Wednesday, October 1, 2014

Quantifying Someone Else’s Personality

Some would argue that you can’t put a number to a personality but I am attempting to show here a way to “measure” someone else’s personality traits within the context of how you perceive them using your own values as a reference. It is also intended to allow for the fact that these traits are dynamic in nature and will change over time. 

All the studies I took on the subject, in the past, always seem to try to put them into a fixed box and I had a great deal of difficulty accepting that notion especially when I put it in reference to friends who seem to demonstrate a tendency to have shifts in the traits from one time or another and, being male, noticed that to be even more prevalent on how the opposite sex reacted to me with pretty much the same conditions in place on my side.

And when I look at the image at the top I find I fit into all boxes now quite a lot and maybe that is a sign that as you get older you can develop a more well-rounded personality and jump in and out of it as the situation dictates. Some days I find myself more one type than the other and the same is true about the time of day.

So I suggest the scale depicted here in the coloured bars denoting two personality traits with how comfortable or uncomfortable I happen to be with those in the other person. The first one shows that I am extremely comfortable with number 1 but quite uncomfortable with number 2. And since I don’t like the concept of a fixed position or box, they are relative to mine and have many degrees or levels of intensity much like a gradient scale has.

So Number 1 could be Cooperative/Uncooperative and Number 2 could be Respectful/Disrespectful in the measure below. I am extremely comfortable with the first (very cooperative) and not so with how they show respect for others (quite disrespectful). So you would have to decide how important each trait is and perhaps put them into a hierarchy as well either mentally or even hard-copy versions for business use.

Now some are saying why would you do this and what purpose does it serve. Well the Internet has seemed to spawn a number of problems in communicating with others, in that it is quite sterile in how it deals with human contact. You do not sense the same things in a conversation with others in a chat window like you would face-to-face. You certainly can’t get their body language (without video help), voice inflections and accents would be mostly muted or difficult to convey and their mood is very hard to discern as well. ALL CAPS could be seen as anger, shouting, even rude and can be seen as being very happy if mixed like in the phrase "you are wonderful TYVM".

So you might be involved in a group discussion from many countries (and business is now facing this since so many are worldwide now) and want to assess someone as a new member of that group and try to find a number of desirable traits all of you want to have in that candidate. This measuring scale, depicted above, can help set reference points for the parties to share and come to agreement on where they see the “candidate” fitting on each trait. So a sales manager in Quebec, Canada, might be able to get an understanding going with the Marketing Department in Atlanta, Georgia, USA on how an effective advertising program would work in that part of Canada using the personality scales to help drive home the point.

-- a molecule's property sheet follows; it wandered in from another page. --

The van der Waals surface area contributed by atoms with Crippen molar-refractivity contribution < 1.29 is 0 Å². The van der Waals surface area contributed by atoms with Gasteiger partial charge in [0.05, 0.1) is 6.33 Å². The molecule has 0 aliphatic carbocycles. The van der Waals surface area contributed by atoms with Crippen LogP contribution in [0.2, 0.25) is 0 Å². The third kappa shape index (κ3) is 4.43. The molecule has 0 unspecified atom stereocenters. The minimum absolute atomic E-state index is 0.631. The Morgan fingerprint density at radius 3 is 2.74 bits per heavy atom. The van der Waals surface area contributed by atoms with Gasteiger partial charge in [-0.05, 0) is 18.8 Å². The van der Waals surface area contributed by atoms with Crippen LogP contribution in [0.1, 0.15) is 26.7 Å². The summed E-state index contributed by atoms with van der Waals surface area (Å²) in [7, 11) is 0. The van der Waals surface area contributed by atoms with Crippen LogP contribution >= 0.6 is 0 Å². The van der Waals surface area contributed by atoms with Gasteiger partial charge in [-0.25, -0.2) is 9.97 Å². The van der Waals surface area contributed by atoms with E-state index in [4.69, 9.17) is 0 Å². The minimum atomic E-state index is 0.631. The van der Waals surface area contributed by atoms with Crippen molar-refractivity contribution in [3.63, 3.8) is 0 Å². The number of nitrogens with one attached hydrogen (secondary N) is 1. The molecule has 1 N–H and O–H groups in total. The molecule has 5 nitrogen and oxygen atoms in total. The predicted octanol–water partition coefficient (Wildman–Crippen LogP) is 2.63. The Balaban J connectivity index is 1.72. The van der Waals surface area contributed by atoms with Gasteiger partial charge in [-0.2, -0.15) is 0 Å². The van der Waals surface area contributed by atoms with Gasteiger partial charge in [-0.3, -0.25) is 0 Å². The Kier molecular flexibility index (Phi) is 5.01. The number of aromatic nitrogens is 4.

The reason a lot of US-based operations (and for that matter the rest of Canada) fail so badly in the province of Quebec is they fail to understand the significant differences in personality between the two and a lot of hard work goes all for naught. They try to force their own approach on one that does not accept it the same way and it ends up being much like the “Talk louder and slower” approach to speaking to a “foreigner” that some Americans use abroad. It just doesn’t work and ends up leaving a sour taste in the “foreigners” mouth and they grow to dislike each other instead of trying to work out their communication and personality differences. I had lots of personal hands-on exposure to this in action and it is a reality and I am sure is not just restricted to that locale. Add other languages into the mix, religion and lots more miles and it gets even more complex and the Internet largely ignores these important differences.

Understanding others is sort of a passion with me and I take great pride in getting better and better at it. I have been told that I should work as a diplomat because of how I approach others initially in a potentially contentious environment but the truth is, if you tick me off long enough, you get both barrels backed by an uzi, bazooka or tank depending on how inflexible the other person gets. A dynamic personality can jump from one end of the scale to another in a short period of time if the right conditions appear and can help explain why someone who was calm and very cooperative switches very quickly in a short period of time. Simply stated, someone just really "pissed them off" in a big way and so you get the brunt of your actions back at you. That is honesty/dishonesty in action and can even go hard left off the scale which some see as going overboard but it can also be perceived as "straight-shooting". 

Sometimes agreeing to disagree and walking away is the best way to deal with these situations and using that personality trait measuring system helps tell you how far apart each of you are from one another. You can either let the sleeping dogs lie or undo the leashes and let them go frolic in the fields and have a party. I like the second one a lot more, thank you.

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